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The Determinants of Tuberculosis (TB) Transmission in the Canadian-Born Population of the Prairie Provinces (The “DTT Project”) Primary Care Provincial.

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Presentation on theme: "The Determinants of Tuberculosis (TB) Transmission in the Canadian-Born Population of the Prairie Provinces (The “DTT Project”) Primary Care Provincial."— Presentation transcript:

1 The Determinants of Tuberculosis (TB) Transmission in the Canadian-Born Population of the Prairie Provinces (The “DTT Project”) Primary Care Provincial TB Meeting Saskatoon, SK. October, 28, 2011 Richard Long, MD

2 Annual Age and Sex-Adjusted Tuberculosis Case Rates Per 100,000 Person-Years For Status Indians, Canadian-born ‘Others’ and Foreign-born, Canada,

3 The DTT Project is a: CIHR (Aboriginal Peoples Health Institute) and Health Canada (First Nations and Inuit Health Branch) co-funded, mixed-method (quantitative and qualitative) study of tuberculosis transmission on the Canadian prairies It began on April 1, 2006

4 Scientific Team Principal Investigator: Richard Long, MD, University of Alberta Co-Investigators:Malcom King, PhD, Univ of Alberta Maria Mayan, PhD, Univ of Alberta Dennis Kunimoto, MD, Univ of Alberta Vernon Hoeppner, MD, Univ of Saskatchewan Sylvia Abonyi, PhD, Univ of Saskatchewan Pam Orr, MD, Univ of Manitoba Martha Ainslie, MD, Univ of Manitoba Dick Menzies, MD, MSc, McGill Univ Current Co-ordinators: Courtney Heffernan (Project Manager) and Kathy McMullin Database Manager: Bill Chroniaris Past-co-ordinators: Jody Boffa and Carmen Lopez

5 How Do We Eliminate Tuberculosis? 1.Interrupt Transmission Altogether All population groups but First Nations, Inuit, and Métis in particular 2. Prevent Disease in those Already Infected All population groups but foreign-born in particular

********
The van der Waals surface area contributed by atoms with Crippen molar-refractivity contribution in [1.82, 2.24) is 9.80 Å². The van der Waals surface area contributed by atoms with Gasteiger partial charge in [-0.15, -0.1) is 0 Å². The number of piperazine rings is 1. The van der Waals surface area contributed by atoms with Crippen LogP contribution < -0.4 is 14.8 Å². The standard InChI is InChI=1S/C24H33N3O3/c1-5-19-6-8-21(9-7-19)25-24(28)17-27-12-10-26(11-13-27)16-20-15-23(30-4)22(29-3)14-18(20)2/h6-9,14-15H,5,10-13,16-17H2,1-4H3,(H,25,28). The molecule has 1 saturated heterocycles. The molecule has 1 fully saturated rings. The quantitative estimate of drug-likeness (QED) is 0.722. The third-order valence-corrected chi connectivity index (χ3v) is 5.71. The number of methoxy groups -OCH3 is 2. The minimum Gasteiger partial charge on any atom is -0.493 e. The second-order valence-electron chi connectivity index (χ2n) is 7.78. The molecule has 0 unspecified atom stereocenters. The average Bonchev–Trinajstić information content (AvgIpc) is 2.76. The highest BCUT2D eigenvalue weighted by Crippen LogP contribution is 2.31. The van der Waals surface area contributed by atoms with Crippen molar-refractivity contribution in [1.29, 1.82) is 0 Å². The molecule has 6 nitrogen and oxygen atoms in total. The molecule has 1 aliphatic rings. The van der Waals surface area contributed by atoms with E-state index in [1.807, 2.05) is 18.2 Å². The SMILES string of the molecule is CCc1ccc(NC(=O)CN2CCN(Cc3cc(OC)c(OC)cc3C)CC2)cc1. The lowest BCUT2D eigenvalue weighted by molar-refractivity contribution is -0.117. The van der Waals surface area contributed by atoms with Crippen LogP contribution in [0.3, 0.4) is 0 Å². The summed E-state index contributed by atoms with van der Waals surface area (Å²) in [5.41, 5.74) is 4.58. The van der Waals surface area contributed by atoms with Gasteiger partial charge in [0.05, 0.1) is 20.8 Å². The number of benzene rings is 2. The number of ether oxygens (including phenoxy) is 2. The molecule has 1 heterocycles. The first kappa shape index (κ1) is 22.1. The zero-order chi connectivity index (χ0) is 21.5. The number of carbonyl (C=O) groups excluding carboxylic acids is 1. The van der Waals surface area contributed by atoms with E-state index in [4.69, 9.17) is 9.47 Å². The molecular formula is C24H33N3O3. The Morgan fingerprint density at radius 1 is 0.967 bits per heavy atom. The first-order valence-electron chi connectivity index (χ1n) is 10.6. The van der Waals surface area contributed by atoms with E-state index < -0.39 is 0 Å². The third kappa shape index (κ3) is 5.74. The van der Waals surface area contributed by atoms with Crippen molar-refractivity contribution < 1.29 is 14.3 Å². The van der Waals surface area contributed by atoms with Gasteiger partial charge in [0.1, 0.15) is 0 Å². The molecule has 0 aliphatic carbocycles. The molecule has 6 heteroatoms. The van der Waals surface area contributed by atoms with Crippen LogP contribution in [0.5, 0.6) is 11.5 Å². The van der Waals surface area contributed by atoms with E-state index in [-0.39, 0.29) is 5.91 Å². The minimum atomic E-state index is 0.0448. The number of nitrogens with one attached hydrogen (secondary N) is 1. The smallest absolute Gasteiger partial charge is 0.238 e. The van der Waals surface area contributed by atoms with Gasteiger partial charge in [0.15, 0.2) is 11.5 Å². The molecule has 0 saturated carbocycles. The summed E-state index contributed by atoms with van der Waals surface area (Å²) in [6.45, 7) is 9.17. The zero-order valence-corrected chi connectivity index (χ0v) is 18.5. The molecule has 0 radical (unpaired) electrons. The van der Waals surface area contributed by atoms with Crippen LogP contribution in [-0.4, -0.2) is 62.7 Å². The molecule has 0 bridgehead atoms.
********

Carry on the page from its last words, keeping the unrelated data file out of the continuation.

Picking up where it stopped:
6 Transmission indices were significantly higher for males and Aboriginal Peoples and lower for those > 64 years of age

7 PEDIATR INFECT DIS J 2005; 24:538-41

8 DTT Stakeholders and Collaborating Organizations

9

10 Objectives Objective 1: “To characterize the occurrence and spread of Beijing/W TB strains in Aboriginal peoples and to understand the potential role of clinical and environmental determinants of TB transmission” Objective 2: “To identify prospectively the determinants of TB transmission in the Canadian- born population, with emphasis on Aboriginal peoples”

11 13

12 Demographic Province Total No. (%) AlbertaSaskatchewanManitoba No. No. Assessed (100.0) Age (41.1) (58.9) Sex Male (48.2) Female (51.8) Population Group First Nations (66.1) Métis59418 (32.1) Canadian-born 'Other'0101 (1.8)

13 Qualitative Studies 1.“OLD KEYAM” - J ABORIGINAL HEALTH 2.“THE TIPPING POINT” - SOC SCI MED 3.“RESTORING BALANCE” - CAN J PUBLIC HEALTH 4.‘Potential TB Transmitters on the Canadian Prairies with and without Transmission Events; a mixed-method study” - Jessica Grant, MSc, Usask 5.“TB in the First Nations and Métis of the Canadian Prairies versus the Maori and Pacific Islanders of New Zealand – a comparative qualitative study” - Jessica Grant, MSc, USask

14 Major Satellite Projects - Qualitative 1.“Addressing TB Control in a high incidence First Nations Communities in Alberta.” Jessica Moffatt PhD (c ) Funding: - Alberta Innovates – Health Solutions (AHFMR) - PHAC - FNIHB, Alberta Region 2.“Tuberculosis Education in Canadian-born Aboriginal and non-Aboriginal youth: an historical, socio-cultural and public health promotional curriculum” Kathleen McMullin MEd (Project Manager) Funding: - Lung Health Program, Phase II PHAC/CLA

15 TB on the Prairies Between 2004 and 2008 there were 1795 cases of TB on the prairies; 640 (36.7%) in Manitoba, 492 (27.4%) in Saskatchewan and 663 (36.9%) in Alberta.

16 Population Group and Province

17 Age- and Sex-Adjusted Incidence of TB in Status Indians by Province,

18 Age and Sex-adjusted TB incidence in Status Indians (SI) persons (on and off reserve) and foreign-born (FB) persons, relative to Canadian-born “other” persons, Prairie Provinces,

19 Age-specific TB case rates per person-years for male (M) and female (F) First Nations (FN), Canadian-born 'other' (CBO), and Foreign-born (FB) persons, Prairie Provinces,